Fundamentals of perovskite light-emitting devices pumped to high injection levels and lasing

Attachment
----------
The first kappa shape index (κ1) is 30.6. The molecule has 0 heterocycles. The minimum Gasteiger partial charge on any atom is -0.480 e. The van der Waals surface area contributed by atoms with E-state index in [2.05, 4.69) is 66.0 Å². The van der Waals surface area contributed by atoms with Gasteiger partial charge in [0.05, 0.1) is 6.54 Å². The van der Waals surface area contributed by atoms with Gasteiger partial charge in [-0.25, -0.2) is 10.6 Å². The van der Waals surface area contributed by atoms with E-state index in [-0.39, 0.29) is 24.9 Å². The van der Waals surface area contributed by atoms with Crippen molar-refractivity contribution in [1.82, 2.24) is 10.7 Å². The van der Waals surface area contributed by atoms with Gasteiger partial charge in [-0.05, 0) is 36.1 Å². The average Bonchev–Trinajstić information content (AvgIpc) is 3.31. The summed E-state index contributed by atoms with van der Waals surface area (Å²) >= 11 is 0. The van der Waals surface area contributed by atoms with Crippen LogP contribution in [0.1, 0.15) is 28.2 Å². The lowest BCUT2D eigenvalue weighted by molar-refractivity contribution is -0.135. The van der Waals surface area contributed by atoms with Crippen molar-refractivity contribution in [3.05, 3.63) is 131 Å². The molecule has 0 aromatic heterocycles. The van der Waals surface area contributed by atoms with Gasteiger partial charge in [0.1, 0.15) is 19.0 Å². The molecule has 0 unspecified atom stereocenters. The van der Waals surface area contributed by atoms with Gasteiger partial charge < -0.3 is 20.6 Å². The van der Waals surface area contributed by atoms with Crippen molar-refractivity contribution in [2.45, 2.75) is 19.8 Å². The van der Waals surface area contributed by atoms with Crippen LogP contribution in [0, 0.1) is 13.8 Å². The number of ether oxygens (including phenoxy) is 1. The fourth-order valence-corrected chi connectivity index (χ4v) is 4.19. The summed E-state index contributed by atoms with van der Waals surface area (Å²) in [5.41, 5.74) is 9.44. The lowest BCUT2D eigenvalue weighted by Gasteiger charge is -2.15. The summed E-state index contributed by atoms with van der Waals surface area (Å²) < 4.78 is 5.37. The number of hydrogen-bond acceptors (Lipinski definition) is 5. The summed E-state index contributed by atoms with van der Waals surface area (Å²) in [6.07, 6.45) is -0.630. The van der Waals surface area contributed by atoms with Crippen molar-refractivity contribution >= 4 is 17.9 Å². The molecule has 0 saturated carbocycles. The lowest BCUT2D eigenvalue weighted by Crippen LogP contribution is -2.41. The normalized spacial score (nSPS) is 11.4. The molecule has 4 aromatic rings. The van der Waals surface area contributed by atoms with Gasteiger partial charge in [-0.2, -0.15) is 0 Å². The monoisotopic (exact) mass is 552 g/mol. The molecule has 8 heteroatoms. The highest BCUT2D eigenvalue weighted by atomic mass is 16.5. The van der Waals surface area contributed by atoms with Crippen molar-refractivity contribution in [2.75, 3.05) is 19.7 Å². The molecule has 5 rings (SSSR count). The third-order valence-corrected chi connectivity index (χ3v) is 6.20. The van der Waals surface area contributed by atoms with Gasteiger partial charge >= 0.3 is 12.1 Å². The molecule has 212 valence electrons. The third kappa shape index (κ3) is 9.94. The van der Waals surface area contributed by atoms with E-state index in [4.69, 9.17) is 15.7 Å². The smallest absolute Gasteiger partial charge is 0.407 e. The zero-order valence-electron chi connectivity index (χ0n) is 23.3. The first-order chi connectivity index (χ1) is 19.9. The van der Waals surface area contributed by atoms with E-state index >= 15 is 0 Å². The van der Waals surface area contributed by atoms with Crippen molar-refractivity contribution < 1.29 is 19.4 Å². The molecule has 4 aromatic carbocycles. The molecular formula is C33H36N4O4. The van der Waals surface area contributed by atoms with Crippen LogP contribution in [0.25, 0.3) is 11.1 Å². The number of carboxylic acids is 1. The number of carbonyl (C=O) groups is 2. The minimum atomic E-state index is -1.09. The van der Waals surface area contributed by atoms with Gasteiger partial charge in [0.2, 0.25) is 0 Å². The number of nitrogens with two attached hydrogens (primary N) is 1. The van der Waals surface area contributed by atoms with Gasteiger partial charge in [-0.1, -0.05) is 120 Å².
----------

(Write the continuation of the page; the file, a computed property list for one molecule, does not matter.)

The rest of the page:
The device physics of perovskite light-emitting diodes is far from established in the current state of the art. There are gaps in the understanding and the description of fundamental processes in the semiconductors themselves (like carrier lifetime, traps, charge transport, role of mobile ions), in particular also because there are many classes of perovskite semiconductors, and each have their own particularities (e.g. mixed organic/inorganic versus fully inorganic, quasi-2D versus 3D versus quantum dots, etc...). Furthermore, when moving from a layer of semiconductor to a heterojunction device, the hetero-interface with transport and injection layers needs to be accounted for, and also that is poorly understood today. Despite these gaps, the advances in the performance of light-emitting diodes with perovskite semiconductors are impressive, and hopes are high that injection lasing will be possible with such structures. In this PhD we will advance the fundamental understanding, thereby improving fundamental parameters of perovskite LEDs that are important for lasing, which is mainly the operation at high excitation: increase the maximum achievable current density, increase the level of electrical pumping towards population inversion, increase the brightness. From that understanding, specific device architectures will be designed, which are optimized for high current densities (with scaled-down active layers), photonic waveguiding and low optical losses. These structures will lead to injection lasing.